Pak-Africa Relations
Guard of Honor for the South African President Nelson Mandela, May 4, 1999. Source: AFP

Rukhsana A. Siddiqui

Pakistan-Africa Relations

Pakistan’s relations with many African countries date back to their respective independence movements. Pakistan supported both morally and materially countries such as Algeria, Kenya, Sudan, Zimbabwe, South Africa, Tanzania, Namibia, Morocco, Libya, Egypt and Nigeria. Pakistan has resident missions in 13 African countries while others are covered through concurrent accreditation.

Some of the Africa-specific efforts which can be cited are for instance as follows.

In 2006, a Presidential visit to Algeria included efforts to enhance cultural, trade, industrial, social and economic ties between the two countries.

In 2003, the Eritrean government opened a resident Mission in Islamabad to strengthen ties between the two nations.

Kenya and Pakistan have signed various protocols on the advancement of Information Technology, educational and cultural exchanges and trade. The ties between the two countries are further strengthened by the fact that many people of Pakistani extraction live in Kenya who act as a cultural bridge between the two countries.

Tanzania has a large Pakistani-descent population. There exists a genuine need to expand trade, cultural, educational, economic and diplomatic ties with this country. Tanzania was once a formidable front-line state against apartheid. Who can forget the illustrious leadership of the late  Julius Nyerere in the non-aligned movement and his contribution to the liberation struggle of Namibia and South Africa? He also made self-reliance a clarion call for third world countries and brought a civic culture to Tanzania which left an enviable legacy of tolerance in a pluralistic society. Despite its 61 tribes, Tanzania stands out as a shining example of an African country with almost no ethnic strife not to mention the highest rate of literacy in East Africa.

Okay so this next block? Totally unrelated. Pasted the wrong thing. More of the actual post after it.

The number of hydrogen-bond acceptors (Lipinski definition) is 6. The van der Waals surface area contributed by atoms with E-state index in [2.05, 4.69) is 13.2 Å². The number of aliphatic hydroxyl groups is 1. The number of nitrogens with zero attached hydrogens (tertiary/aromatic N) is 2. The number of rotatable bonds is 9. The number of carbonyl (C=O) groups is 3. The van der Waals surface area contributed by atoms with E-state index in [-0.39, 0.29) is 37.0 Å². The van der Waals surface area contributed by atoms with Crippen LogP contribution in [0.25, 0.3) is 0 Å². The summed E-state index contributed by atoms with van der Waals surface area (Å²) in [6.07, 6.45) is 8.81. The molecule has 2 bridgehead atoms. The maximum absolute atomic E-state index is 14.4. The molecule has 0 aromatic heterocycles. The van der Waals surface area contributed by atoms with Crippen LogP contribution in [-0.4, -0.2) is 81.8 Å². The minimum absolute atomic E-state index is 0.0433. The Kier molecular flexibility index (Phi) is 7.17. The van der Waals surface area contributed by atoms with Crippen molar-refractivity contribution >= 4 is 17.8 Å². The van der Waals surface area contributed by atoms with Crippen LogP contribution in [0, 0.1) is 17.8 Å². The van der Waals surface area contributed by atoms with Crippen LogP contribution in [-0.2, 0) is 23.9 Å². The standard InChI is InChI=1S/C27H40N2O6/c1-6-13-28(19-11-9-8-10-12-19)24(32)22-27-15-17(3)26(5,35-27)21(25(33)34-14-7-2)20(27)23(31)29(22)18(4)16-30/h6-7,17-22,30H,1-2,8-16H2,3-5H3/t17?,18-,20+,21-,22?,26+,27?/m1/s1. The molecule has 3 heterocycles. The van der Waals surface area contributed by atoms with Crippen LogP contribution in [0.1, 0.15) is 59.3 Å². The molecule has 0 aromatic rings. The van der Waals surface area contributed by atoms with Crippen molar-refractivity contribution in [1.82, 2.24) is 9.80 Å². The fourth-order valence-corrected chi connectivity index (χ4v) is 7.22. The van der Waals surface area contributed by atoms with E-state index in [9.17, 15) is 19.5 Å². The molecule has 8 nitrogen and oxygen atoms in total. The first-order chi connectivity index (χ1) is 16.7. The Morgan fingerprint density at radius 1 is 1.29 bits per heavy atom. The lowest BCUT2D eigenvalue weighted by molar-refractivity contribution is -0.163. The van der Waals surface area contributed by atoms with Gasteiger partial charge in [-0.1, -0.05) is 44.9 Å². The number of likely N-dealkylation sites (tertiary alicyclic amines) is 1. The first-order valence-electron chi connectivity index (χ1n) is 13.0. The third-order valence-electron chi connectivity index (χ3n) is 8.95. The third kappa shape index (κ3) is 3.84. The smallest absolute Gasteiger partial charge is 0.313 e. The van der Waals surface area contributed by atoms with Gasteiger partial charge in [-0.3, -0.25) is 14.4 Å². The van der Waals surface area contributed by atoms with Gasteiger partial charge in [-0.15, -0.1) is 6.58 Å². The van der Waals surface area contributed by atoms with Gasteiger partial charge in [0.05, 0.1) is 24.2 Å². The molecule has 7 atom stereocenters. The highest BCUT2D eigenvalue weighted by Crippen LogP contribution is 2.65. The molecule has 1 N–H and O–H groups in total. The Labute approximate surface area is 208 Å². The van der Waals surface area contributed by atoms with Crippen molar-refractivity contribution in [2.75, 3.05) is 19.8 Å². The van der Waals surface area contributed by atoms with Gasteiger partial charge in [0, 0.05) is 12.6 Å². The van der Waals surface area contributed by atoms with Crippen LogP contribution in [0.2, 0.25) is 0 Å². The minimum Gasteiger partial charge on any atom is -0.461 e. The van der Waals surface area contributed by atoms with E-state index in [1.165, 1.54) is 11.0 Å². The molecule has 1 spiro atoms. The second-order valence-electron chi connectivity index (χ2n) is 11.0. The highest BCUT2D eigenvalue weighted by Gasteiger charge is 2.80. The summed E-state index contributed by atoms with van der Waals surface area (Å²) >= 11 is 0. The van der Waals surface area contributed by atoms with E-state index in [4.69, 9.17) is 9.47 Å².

In July 2003 King Mohammad VI of the Kingdom of Morocco conferred upon the President of Pakistan, General Pervez Musharraf the highest civil award: “The Order of Wissam Al Mohammadi.”  Both countries agreed to expand cooperation in the fields of environment, science and technology, and finding solutions for important international issues like Kashmir, Western Sahara, Indo-Pakistan relations and conflict in the Middle East.

Nigeria has enjoyed fraternal relations in trade, culture, education, medicine, technology and military exchanges. Nigeria shares an unfortunate legacy of terrorism with Pakistan in that it has suffered from terrorism by Boko Haram. Pakistan and Nigeria must cooperate on counter terrorism methods.